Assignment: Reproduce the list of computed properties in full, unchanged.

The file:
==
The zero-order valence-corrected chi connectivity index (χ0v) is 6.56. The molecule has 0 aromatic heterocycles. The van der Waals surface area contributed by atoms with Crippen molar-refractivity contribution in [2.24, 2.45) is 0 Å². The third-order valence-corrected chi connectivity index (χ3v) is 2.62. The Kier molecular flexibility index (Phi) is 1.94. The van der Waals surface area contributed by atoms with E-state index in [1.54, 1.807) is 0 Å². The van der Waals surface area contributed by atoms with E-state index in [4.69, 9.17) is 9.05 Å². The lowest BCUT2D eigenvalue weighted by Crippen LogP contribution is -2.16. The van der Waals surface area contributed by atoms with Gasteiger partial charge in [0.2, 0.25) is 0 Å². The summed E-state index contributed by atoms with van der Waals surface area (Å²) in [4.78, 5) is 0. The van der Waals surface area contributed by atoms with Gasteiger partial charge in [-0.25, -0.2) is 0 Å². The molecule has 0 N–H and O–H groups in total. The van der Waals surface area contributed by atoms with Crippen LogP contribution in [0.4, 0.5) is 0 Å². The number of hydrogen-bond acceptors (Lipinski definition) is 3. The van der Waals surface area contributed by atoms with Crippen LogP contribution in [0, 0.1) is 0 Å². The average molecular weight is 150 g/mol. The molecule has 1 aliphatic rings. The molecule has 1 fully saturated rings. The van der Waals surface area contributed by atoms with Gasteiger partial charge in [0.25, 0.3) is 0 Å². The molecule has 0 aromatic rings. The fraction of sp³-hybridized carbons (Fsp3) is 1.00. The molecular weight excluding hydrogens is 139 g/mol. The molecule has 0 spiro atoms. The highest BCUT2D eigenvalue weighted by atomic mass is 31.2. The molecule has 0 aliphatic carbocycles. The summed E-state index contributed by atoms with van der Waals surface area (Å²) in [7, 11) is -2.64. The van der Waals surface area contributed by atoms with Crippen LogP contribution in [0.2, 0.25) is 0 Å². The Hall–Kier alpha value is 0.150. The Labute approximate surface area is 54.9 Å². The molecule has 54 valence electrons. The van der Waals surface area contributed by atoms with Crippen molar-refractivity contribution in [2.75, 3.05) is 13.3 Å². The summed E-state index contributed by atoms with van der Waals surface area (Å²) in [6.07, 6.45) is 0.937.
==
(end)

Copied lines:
The zero-order valence-corrected chi connectivity index (χ0v) is 6.56. The molecule has 0 aromatic heterocycles. The van der Waals surface area contributed by atoms with Crippen molar-refractivity contribution in [2.24, 2.45) is 0 Å². The third-order valence-corrected chi connectivity index (χ3v) is 2.62. The Kier molecular flexibility index (Phi) is 1.94. The van der Waals surface area contributed by atoms with E-state index in [1.54, 1.807) is 0 Å². The van der Waals surface area contributed by atoms with E-state index in [4.69, 9.17) is 9.05 Å². The lowest BCUT2D eigenvalue weighted by Crippen LogP contribution is -2.16. The van der Waals surface area contributed by atoms with Gasteiger partial charge in [0.2, 0.25) is 0 Å². The summed E-state index contributed by atoms with van der Waals surface area (Å²) in [4.78, 5) is 0. The van der Waals surface area contributed by atoms with Gasteiger partial charge in [-0.25, -0.2) is 0 Å². The molecule has 0 N–H and O–H groups in total. The van der Waals surface area contributed by atoms with Crippen LogP contribution in [0.4, 0.5) is 0 Å². The number of hydrogen-bond acceptors (Lipinski definition) is 3. The van der Waals surface area contributed by atoms with Crippen LogP contribution in [0, 0.1) is 0 Å². The average molecular weight is 150 g/mol. The molecule has 1 aliphatic rings. The molecule has 1 fully saturated rings. The van der Waals surface area contributed by atoms with Gasteiger partial charge in [0.25, 0.3) is 0 Å². The molecule has 0 aromatic rings. The fraction of sp³-hybridized carbons (Fsp3) is 1.00. The molecular weight excluding hydrogens is 139 g/mol. The molecule has 0 spiro atoms. The highest BCUT2D eigenvalue weighted by atomic mass is 31.2. The molecule has 0 aliphatic carbocycles. The summed E-state index contributed by atoms with van der Waals surface area (Å²) in [7, 11) is -2.64. The van der Waals surface area contributed by atoms with Crippen LogP contribution in [0.2, 0.25) is 0 Å². The Hall–Kier alpha value is 0.150. The Labute approximate surface area is 54.9 Å². The molecule has 54 valence electrons. The van der Waals surface area contributed by atoms with Crippen molar-refractivity contribution in [2.75, 3.05) is 13.3 Å². The summed E-state index contributed by atoms with van der Waals surface area (Å²) in [6.07, 6.45) is 0.937.